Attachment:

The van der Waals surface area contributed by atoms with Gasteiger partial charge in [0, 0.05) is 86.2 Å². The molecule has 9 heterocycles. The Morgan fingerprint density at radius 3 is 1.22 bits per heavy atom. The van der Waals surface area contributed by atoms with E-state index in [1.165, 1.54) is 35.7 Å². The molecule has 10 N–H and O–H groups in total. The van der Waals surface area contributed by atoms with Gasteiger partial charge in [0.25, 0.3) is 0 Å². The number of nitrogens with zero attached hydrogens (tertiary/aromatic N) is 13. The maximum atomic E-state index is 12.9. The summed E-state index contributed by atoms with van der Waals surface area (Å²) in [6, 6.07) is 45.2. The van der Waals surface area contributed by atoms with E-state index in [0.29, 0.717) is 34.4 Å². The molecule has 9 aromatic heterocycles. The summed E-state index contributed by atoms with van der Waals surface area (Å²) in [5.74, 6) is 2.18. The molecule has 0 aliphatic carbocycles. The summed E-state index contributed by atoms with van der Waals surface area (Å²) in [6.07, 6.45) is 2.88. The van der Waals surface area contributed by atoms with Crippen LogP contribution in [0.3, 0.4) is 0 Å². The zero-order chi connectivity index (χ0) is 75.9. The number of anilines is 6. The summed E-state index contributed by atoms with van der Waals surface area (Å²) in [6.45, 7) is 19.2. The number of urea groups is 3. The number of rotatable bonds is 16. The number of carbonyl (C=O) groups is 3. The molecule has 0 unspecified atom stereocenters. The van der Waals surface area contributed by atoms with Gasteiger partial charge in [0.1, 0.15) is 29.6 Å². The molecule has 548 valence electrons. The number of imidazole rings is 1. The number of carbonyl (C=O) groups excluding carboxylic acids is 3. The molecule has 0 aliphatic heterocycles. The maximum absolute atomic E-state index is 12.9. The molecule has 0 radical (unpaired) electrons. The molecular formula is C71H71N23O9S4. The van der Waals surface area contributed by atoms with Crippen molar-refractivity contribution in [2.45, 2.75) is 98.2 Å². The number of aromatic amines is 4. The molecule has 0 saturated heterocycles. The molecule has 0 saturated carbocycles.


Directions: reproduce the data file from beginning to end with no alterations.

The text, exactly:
The van der Waals surface area contributed by atoms with Gasteiger partial charge in [0, 0.05) is 86.2 Å². The molecule has 9 heterocycles. The Morgan fingerprint density at radius 3 is 1.22 bits per heavy atom. The van der Waals surface area contributed by atoms with E-state index in [1.165, 1.54) is 35.7 Å². The molecule has 10 N–H and O–H groups in total. The van der Waals surface area contributed by atoms with Gasteiger partial charge in [0.25, 0.3) is 0 Å². The number of nitrogens with zero attached hydrogens (tertiary/aromatic N) is 13. The maximum atomic E-state index is 12.9. The summed E-state index contributed by atoms with van der Waals surface area (Å²) in [6, 6.07) is 45.2. The van der Waals surface area contributed by atoms with E-state index in [0.29, 0.717) is 34.4 Å². The molecule has 9 aromatic heterocycles. The summed E-state index contributed by atoms with van der Waals surface area (Å²) in [5.74, 6) is 2.18. The molecule has 0 aliphatic carbocycles. The summed E-state index contributed by atoms with van der Waals surface area (Å²) in [6.07, 6.45) is 2.88. The van der Waals surface area contributed by atoms with Crippen LogP contribution in [0.3, 0.4) is 0 Å². The zero-order chi connectivity index (χ0) is 75.9. The number of anilines is 6. The summed E-state index contributed by atoms with van der Waals surface area (Å²) in [6.45, 7) is 19.2. The number of urea groups is 3. The number of rotatable bonds is 16. The number of carbonyl (C=O) groups is 3. The molecule has 0 unspecified atom stereocenters. The van der Waals surface area contributed by atoms with Gasteiger partial charge in [0.1, 0.15) is 29.6 Å². The molecule has 548 valence electrons. The number of imidazole rings is 1. The number of carbonyl (C=O) groups excluding carboxylic acids is 3. The molecule has 0 aliphatic heterocycles. The maximum absolute atomic E-state index is 12.9. The molecule has 0 radical (unpaired) electrons. The molecular formula is C71H71N23O9S4. The van der Waals surface area contributed by atoms with Crippen molar-refractivity contribution in [2.45, 2.75) is 98.2 Å². The number of aromatic amines is 4. The molecule has 0 saturated heterocycles. The molecule has 0 saturated carbocycles.